Even in the run-up to this latest election, by which point the PS was carrying out violently right-wing policies by Figueiredo’s own admission, top BE officials tried to ally with it. Indeed, shortly before the 2024 elections, BE leader Mariana Mortágua declared that she would be “happy to have an agreement” with the PS and applauded her party’s geringonça alliance with the PS, declaring: “We did something important in 2015.”

The lies and hypocrisy of reactionary, pseudo-left parties like BE enrage masses of people, and the neo-fascists are left to exploit that anger—which finds no left-wing outlet within the Portuguese political establishment.

Outgoing PS Prime Minister António Costa tried to dismiss the election result, claiming that it was “atypical” and blaming it on the rise in inflation that impoverished the workers: “This created a sensation of generalized unhappiness.” He called to “understand what in the rise of Chega is structural, and what emerges from elections that we can see have a profoundly atypical conjunctural context.” He dismissed the rise of the far right as only reflecting a “protest vote.”

In fact, far-right parties are being put forward by the ruling class, exploiting mounting anger in the population, including in the working class, not only in Portugal but across Europe. The rise of Chega goes hand in hand with that of Vox in Spain, the National Rally in France, the Brothers of Italy, and the Alternative for Germany. This is above all because the historical roots of these parties in the legacy of 20th-century European fascism make them ideally suited to promote policies of war and authoritarian rule demanded by the imperialist bourgeoisies across Europe and beyond.

General António dos Santos Ramalho Eanes, elected in 1976 as the first president of the Portuguese Republic after the fall of Salazar’s Estado Novo, bluntly warned that the world situation is bad and predicted disaster for the Portuguese people. “I believe these elections are particularly important,” Ramalho Eanes declared, “as the world is in a bad state and is threatening to get worse.” He cited “economic problems, financial ones, inflation, and, God forbid, we really don’t need that, also military problems.”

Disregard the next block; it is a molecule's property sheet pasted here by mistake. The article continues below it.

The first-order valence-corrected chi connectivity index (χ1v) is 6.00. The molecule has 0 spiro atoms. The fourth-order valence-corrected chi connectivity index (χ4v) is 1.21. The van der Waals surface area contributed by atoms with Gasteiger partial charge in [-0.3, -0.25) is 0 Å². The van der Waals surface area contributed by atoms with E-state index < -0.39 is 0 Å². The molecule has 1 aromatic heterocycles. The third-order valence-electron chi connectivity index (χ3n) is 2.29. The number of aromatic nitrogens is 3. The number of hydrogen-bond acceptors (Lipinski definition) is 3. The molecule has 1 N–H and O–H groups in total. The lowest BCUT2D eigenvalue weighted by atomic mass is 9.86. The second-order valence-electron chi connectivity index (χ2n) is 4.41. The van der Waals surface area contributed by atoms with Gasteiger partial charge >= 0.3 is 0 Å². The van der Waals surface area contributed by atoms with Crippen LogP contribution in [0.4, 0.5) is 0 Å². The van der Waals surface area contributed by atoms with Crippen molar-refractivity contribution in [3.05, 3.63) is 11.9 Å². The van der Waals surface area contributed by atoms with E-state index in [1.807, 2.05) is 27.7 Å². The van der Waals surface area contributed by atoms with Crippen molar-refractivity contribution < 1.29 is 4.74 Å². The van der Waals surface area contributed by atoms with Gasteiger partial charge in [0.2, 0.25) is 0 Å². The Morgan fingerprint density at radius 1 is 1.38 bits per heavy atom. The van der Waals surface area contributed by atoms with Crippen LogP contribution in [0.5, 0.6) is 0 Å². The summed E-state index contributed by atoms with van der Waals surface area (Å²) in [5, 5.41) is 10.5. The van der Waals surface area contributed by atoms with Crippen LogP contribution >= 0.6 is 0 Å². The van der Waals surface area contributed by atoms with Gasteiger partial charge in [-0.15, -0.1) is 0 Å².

“We must prepare the country, its economy, the life of the Portuguese people for a situation such as that one,” he told journalists as he went to vote. He predicted that “the Portuguese people will suffer enormously.”

Yesterday, during the voting, President Marcelo Rebelo de Sousa called on the population to vote while “paying attention to what is happening abroad.” Sousa said that “what will happen out there, in future” will “end up determining all the rest.” He listed decisive questions as: “The US elections, the European elections, what they will mean for the war in Ukraine, the Middle East, the tensions in the Red Sea, the world economy, and recently the rise in prices and interest rates.”

Speaking from his official residence, the Belém Palace, Sousa declared that these concerns had been “almost silenced or spoken about only quietly,” and “thought about by everyone but expressed only by very few.”

This amounted to an admission from Portugal’s president that the political establishment kept the decisive world questions—war, the Gaza genocide, the collapse of living standards and the explosive rise of social inequality—out of the elections. The pseudo-left, the PS, as well as the right-wing parties all aligned with the aggressive policies of the NATO alliance in Ukraine and the Middle East, even as thousands protested against the Gaza genocide in Lisbon and cities across Portugal.

Capitalism’s continuing plunge into war, genocide, far-right rule and economic crisis cannot be stopped within the national borders of Portugal, or of any other country. The way forward is to build an international, revolutionary movement in the working class against imperialist war and for socialism, based on the International Committee of the Fourth International’s opposition to the pseudo-left.